A wet and wordless 'King Arthur' from Synetic Theater
Wednesday, September 29, 2010
The stage will be under three inches of water and ticket buyers are forewarned about sitting in the "splash zone" for Synetic Theater's new show.
"King Arthur" is a wordless rendering of the knightly legend. The show runs Thursday through Oct. 31 at the company's new Crystal City home -- where Arena Stage performed during the renovation of its Southwest campus -- courtesy of the Crystal City Business Improvement District.
Ben Cunis, who will play the title role and who wrote the adaptation with Synetic's artistic director, Paata Tsikurishvili, says the piece takes inspiration from many versions of the legend.
"You'll see motifs and images from Celtic myth, from the French romances . . . you'll have stuff all the way up into 'The Mists of Avalon,' " says the actor, referring to a popular 1983 novel by Marion Zimmer Bradley that focused on women in the Arthurian saga.
The Synetic version, Cunis says, lifts elements of Sir Thomas Malory's 15th-century epic, "Le Morte d'Arthur," as well as such 20th-century works as T.H. White's "The Once and Future King" and John Boorman's film "Excalibur." All that, plus the creators' own imaginations, helped Synetic make the story its own.
Then there was the matter of working with water, which seemed like a splash-fest at first -- until the troupe realized just how "stubborn" water could be. Synetic choreographer Irina Tsikurishvili says she told her cast: "Don't think about the splashes, guys, because the water has character all by itself. . . . You have to readjust the choreography because of the nature of water."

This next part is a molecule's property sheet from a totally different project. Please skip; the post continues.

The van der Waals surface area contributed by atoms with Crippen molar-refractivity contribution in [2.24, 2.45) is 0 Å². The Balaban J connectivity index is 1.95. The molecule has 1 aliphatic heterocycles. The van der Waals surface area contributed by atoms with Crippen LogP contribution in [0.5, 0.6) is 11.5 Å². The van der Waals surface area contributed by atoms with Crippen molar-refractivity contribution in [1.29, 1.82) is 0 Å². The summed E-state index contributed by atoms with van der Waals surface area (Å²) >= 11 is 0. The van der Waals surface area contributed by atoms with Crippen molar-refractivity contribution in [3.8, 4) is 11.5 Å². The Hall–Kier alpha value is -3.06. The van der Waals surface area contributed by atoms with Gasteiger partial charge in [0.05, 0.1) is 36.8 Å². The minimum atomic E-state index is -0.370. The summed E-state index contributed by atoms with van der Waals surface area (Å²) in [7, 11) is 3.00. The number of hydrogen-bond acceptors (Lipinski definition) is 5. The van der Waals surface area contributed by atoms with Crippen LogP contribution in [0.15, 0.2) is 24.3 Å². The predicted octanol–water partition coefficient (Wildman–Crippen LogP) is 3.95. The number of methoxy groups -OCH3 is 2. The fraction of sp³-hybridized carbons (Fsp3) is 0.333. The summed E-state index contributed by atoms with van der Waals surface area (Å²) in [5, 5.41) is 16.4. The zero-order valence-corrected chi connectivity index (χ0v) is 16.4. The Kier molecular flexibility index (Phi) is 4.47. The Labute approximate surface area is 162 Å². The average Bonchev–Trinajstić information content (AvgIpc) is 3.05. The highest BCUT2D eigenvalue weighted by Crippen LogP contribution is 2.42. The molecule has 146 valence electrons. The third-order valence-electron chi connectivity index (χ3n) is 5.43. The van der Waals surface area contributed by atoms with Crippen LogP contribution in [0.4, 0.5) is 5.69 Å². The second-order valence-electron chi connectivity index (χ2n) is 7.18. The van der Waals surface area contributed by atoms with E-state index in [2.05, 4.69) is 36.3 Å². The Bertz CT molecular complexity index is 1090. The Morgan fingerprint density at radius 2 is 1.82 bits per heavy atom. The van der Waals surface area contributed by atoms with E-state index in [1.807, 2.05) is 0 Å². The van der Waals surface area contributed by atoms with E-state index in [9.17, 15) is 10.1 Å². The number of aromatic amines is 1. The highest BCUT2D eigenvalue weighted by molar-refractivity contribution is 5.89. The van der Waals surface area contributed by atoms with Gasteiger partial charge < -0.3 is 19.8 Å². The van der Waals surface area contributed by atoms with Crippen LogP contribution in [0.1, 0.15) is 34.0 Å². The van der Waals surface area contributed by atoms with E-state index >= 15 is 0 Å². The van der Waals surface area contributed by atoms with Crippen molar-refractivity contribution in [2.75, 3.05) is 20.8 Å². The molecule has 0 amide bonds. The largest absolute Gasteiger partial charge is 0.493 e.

Glittering splashes may be beautiful under the lights, but the slipperiness and coldness of the water present challenges, the choreographer says.
"We use water not for [the sake of using] water but symbolically," says Paata Tsikurishvili, who directs the show. "You have the Lady of the Lake [giving Excalibur to Arthur], you have the sword coming up and piercing the lake." There are eye-fooling sequences with characters "drowning and coming up, drowning and coming up," he says.
The idea of telling the story wordlessly (but with a new score by in-house composer Konstantine Lortkipanidze) and distilled into a kind of symbolic shorthand makes sense to its creators. Says Cunis: "Arthur is so archetypal . . . that once you start to try and layer text to it, it almost takes away from it. We have these images that are ingrained in our cultural consciousness, and that's what we use to tell the story."
"When you watch without text, it makes you participate" by creating dialogue in your mind, Paata Tsikurishvili says. "It makes you part of it."
Musical tool time
It's not every touring orchestra that gets its spare parts from home-improvement stores. Such is the case, however, with the instruments played in "Pandemonium: The Lost and Found Orchestra" (coming to the National Theatre, Tuesday through Oct. 10). There are garden hoses, funnels, bottles and saws that need replacing from time to time.
"Pandemonium" sprung from the minds of Luke Cresswell, 46, and Steve McNicholas, 54, the British co-creators of the hugely successful, much-toured percussion show "Stomp," which also derives from a kind of homemade music. But "Pandemonium" requires a larger ensemble of players who coax notes and harmonies out of instruments that look like hoses, saws or bottles with bellows attached but can sound remarkably like brass sections, violins or flutes.